skip to Main Content


In order for your website or app to produce a positive, memorable user experience, it is important to understand how the human mind works. Without understanding how the mind perceives, processes and retains information, it is quite possible that an organization’s digital efforts will fall flat. Successful digital experiences not only generate increased engagement, but are also remembered by users afterwards. Knowing how to produce these types of experiences is key to achieving great user experience (UX). Here are some best practices for creating memorable digital user experiences.

1. Don’t Count on Users Remembering Things

Short-term memory is just that – short term. Also known as working memory, this area only holds limited information before it is forgotten. Even when people focus on trying to remember something important in their working memory, a simple distraction can cause the information to be lost.  Don’t overwhelm your users’ working memory by making them remember things like promotion codes, member IDs, phone numbers, temporary passwords, etc.  Instead limit how much users have to remember. For example, you could allow users to enter their email addresses to log in (instead of having to enter a member ID), or let shoppers apply a discount code directly to their shopping carts with one click (instead of having to remember it and enter it manually).

2. Focus on One Thing at a Time

To minimize the chances of information being lost, keep users focused on one task (or point) at a time. If there are too many distractions, such as new info being constantly introduced, the chances of a user forgetting the initial information increase. It is for this reason that carousel slides are ineffective; once a new slide has appeared it takes over their working memory causing the previous slide to be forgotten. Instead of a carousel, show visitors relevant messaging, such as content and offers directly tied to their needs, interests and previous behaviors.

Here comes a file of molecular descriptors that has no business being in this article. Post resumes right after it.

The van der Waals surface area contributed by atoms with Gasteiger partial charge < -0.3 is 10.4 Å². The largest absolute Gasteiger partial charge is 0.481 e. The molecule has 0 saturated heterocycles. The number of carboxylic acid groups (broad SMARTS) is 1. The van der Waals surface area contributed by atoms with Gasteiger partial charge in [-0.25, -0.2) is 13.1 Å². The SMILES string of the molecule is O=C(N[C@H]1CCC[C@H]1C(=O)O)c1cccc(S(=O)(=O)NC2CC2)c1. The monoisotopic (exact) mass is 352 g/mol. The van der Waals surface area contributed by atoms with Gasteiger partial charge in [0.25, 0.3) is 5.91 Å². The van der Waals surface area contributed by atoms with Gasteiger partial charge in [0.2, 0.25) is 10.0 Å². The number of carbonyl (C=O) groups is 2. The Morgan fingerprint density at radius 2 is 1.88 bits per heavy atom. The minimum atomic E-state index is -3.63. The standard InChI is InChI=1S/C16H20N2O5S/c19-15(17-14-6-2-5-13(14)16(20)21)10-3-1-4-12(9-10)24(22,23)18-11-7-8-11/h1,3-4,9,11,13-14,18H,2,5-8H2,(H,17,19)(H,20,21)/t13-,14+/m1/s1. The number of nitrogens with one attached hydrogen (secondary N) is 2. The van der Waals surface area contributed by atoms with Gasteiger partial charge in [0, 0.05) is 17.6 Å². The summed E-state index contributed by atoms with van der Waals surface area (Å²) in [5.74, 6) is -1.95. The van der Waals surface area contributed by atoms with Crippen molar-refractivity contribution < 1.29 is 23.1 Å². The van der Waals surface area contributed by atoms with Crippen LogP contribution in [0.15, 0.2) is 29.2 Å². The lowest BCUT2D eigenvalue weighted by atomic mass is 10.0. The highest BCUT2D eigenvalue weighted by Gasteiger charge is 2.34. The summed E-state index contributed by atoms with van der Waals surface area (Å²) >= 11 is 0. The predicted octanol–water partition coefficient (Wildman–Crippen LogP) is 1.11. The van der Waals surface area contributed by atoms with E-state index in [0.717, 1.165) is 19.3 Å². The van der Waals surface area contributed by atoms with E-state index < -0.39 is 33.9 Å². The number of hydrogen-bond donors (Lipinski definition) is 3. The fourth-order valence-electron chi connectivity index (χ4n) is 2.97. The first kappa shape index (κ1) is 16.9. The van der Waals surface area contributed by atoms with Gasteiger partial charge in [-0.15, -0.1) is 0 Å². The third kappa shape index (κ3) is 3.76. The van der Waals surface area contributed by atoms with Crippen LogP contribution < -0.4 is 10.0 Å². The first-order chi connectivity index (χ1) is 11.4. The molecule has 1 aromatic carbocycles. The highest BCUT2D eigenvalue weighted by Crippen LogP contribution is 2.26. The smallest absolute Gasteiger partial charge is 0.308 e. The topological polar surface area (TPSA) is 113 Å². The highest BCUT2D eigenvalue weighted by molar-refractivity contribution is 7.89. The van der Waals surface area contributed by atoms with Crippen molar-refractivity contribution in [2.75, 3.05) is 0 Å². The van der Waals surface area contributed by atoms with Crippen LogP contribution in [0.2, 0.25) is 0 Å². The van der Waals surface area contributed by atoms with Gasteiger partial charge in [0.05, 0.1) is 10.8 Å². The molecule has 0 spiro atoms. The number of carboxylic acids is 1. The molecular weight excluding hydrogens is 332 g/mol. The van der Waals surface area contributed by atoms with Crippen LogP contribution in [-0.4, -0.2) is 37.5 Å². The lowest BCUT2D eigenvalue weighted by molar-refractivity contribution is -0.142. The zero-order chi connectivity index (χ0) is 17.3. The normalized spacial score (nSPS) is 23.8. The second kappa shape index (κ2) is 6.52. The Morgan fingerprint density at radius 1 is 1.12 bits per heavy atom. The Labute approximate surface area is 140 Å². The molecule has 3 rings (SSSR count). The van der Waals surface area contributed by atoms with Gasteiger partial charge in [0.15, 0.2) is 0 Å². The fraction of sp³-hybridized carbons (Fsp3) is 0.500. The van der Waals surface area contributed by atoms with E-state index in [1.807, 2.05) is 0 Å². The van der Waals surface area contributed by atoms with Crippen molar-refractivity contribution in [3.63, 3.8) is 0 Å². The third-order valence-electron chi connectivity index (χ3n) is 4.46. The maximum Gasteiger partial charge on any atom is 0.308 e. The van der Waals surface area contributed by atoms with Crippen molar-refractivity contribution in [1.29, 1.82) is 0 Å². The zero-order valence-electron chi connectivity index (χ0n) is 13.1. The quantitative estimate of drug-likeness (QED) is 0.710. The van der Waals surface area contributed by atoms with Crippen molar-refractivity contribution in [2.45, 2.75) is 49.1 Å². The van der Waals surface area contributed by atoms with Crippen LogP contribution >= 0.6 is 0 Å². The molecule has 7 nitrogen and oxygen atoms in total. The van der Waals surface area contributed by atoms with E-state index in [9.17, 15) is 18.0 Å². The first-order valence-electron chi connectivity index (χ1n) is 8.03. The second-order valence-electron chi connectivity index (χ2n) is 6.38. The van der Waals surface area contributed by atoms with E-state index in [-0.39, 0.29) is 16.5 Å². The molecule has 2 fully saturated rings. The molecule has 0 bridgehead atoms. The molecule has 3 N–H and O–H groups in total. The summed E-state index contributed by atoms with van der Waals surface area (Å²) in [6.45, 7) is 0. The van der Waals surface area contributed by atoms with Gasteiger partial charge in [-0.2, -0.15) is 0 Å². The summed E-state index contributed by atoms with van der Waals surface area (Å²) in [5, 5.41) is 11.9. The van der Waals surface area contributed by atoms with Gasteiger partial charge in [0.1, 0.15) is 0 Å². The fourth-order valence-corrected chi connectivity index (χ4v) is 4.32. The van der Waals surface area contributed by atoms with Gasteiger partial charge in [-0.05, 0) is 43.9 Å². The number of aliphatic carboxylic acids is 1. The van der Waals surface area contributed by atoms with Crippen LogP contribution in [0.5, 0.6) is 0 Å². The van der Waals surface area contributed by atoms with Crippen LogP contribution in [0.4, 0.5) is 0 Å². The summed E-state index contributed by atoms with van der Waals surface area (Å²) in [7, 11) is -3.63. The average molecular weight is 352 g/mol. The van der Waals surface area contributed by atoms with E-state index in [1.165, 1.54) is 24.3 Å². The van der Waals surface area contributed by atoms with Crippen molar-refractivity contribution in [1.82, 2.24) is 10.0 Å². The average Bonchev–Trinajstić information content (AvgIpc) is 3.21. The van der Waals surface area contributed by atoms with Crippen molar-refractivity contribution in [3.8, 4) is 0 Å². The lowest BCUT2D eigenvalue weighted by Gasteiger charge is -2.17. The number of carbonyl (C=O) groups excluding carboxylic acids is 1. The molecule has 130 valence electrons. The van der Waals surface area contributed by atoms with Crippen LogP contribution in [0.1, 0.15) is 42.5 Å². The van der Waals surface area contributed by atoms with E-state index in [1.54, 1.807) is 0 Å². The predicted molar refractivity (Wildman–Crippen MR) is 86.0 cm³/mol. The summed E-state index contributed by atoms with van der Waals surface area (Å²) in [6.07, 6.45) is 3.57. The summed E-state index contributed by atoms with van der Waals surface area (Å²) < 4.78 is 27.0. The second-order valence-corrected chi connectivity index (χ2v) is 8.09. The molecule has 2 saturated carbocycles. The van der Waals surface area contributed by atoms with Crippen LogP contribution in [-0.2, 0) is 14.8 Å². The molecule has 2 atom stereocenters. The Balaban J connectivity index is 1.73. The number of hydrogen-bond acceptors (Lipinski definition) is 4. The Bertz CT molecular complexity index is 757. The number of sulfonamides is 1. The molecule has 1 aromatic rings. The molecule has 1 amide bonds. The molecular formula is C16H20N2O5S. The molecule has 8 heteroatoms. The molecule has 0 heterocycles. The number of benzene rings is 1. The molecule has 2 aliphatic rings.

3. Put Important Information at the Beginning and at the End

A different but related point is that information is most easily recollected from the beginning of a presentation (called the suffix effect) and from the end of a presentation (the recency effect). Middle information is most likely to be lost, so keep that in mind when writing content or creating any kind of a guided experience or presentation. This concept also holds true for online guided experiences (also know as “wizards”) that guide users through an experience. Both the beginning and end of the wizard are critical because this is what people will recall and act on. Make sure your experience has a strong beginning and ending that includes next steps or calls-to-action.

4. Divide Information into Chunks of Four or Fewer Items